Cocktail Party, The
Alcestis, The Cocktail Party, The Family Reunion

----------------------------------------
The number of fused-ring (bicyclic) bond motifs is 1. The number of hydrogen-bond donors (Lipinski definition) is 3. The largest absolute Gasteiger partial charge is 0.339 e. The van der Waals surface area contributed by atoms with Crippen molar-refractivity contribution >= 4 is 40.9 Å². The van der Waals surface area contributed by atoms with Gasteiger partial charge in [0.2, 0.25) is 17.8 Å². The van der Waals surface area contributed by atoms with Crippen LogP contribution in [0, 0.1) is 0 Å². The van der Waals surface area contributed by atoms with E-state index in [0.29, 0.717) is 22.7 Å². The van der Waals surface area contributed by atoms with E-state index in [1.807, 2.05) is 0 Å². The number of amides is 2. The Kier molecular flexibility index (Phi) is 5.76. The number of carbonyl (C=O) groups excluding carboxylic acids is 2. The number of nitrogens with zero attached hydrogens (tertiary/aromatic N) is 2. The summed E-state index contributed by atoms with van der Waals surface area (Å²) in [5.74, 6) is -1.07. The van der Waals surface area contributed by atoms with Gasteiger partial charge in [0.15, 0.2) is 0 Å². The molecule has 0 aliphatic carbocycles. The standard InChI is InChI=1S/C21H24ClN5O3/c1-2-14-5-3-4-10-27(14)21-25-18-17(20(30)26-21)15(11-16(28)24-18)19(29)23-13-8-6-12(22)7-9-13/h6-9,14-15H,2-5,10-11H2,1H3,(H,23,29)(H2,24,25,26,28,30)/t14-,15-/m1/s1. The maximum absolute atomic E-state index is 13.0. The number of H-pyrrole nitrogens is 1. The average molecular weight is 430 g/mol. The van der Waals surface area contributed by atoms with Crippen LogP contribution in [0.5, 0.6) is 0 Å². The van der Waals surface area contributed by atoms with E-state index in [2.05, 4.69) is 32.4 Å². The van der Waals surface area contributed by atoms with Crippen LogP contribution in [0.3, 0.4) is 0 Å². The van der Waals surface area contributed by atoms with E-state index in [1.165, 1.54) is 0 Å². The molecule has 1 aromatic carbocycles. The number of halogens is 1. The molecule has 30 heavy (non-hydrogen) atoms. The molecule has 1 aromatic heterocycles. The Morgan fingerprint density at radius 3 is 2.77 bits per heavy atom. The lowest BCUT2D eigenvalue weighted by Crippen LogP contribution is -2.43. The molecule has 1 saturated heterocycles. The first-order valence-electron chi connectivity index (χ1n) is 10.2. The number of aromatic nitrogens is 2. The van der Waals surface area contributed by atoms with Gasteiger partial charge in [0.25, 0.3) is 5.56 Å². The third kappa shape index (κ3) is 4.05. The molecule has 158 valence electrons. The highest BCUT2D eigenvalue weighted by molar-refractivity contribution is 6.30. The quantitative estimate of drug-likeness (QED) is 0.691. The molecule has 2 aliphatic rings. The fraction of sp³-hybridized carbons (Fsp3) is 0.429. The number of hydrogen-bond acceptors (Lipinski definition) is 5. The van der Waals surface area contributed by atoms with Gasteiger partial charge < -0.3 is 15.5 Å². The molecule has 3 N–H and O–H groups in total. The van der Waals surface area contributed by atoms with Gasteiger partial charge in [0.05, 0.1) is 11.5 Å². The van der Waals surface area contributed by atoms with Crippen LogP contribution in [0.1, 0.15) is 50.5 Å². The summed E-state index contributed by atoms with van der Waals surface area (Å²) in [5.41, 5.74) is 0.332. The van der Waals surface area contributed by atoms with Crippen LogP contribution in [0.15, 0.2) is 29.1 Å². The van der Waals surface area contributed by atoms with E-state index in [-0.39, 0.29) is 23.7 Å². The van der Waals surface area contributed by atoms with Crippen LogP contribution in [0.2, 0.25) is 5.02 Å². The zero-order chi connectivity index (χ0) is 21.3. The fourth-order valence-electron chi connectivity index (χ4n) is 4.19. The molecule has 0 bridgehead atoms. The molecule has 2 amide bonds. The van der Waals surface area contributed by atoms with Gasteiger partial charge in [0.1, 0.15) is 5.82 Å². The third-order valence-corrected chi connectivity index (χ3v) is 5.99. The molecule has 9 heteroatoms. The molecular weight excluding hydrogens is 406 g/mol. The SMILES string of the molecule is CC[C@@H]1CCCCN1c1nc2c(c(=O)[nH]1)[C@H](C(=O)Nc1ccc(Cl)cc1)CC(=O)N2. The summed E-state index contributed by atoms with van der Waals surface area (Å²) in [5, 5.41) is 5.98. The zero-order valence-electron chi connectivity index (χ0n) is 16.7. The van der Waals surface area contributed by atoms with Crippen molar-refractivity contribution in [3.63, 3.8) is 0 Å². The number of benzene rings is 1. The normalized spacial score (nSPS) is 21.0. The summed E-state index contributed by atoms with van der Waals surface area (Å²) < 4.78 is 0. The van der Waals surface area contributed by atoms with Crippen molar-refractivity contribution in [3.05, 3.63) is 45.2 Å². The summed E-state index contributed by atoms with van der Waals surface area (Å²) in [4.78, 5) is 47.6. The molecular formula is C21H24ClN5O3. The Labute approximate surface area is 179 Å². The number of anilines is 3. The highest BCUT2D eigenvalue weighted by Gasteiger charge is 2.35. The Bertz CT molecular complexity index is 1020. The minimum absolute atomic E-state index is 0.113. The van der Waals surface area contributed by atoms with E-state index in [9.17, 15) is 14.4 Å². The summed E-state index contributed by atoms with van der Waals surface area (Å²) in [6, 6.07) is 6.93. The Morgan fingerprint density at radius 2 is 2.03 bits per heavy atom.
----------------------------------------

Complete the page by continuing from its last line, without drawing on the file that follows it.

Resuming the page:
a verse-play by T. S. Eliot, first produced in 1949 and published in 1950. Beginning and ending at a London cocktail party, the play traces the spiritual fortunes of Edward and Lavinia Chamberlayne and the former's mistress, Celia Coplestone. Central to the thematic development is the presence of the uninvited guest who is later revealed to be the eminent psychiatrist Sir Henry Harcourt-Reilly; the figure and his role in regenerating the Chamberlaynes' moribund marriage are obliquely modelled on Heracles in the Alcestis of Euripides. Sir Henry is the foremost of ‘the Guardians’, whose vaguely defined but benevolent functions are integral to the implicit theology of redemption around which the play is structured; through the agency of the Guardians, who provide the machinery of the plot, the principal characters are all led to greater self-knowledge and an increased awareness of the interdependence of individuals. The play ends with the Chamberlaynes awaiting their guests for another cocktail party, which promises to be a happier occasion. The Cocktail Party is notable for its apparently secular character, beneath the surface of which its moral and religious dimensions are unobtrusively adumbrated. While its verse is highly effective in suggesting the patterns and rhythms of speech, the play has less of the metaphoric life to be found in The Family Reunion, his earlier play, which led to Eliot's admission that it was ‘perhaps an open question whether there is any poetry in the play at all’.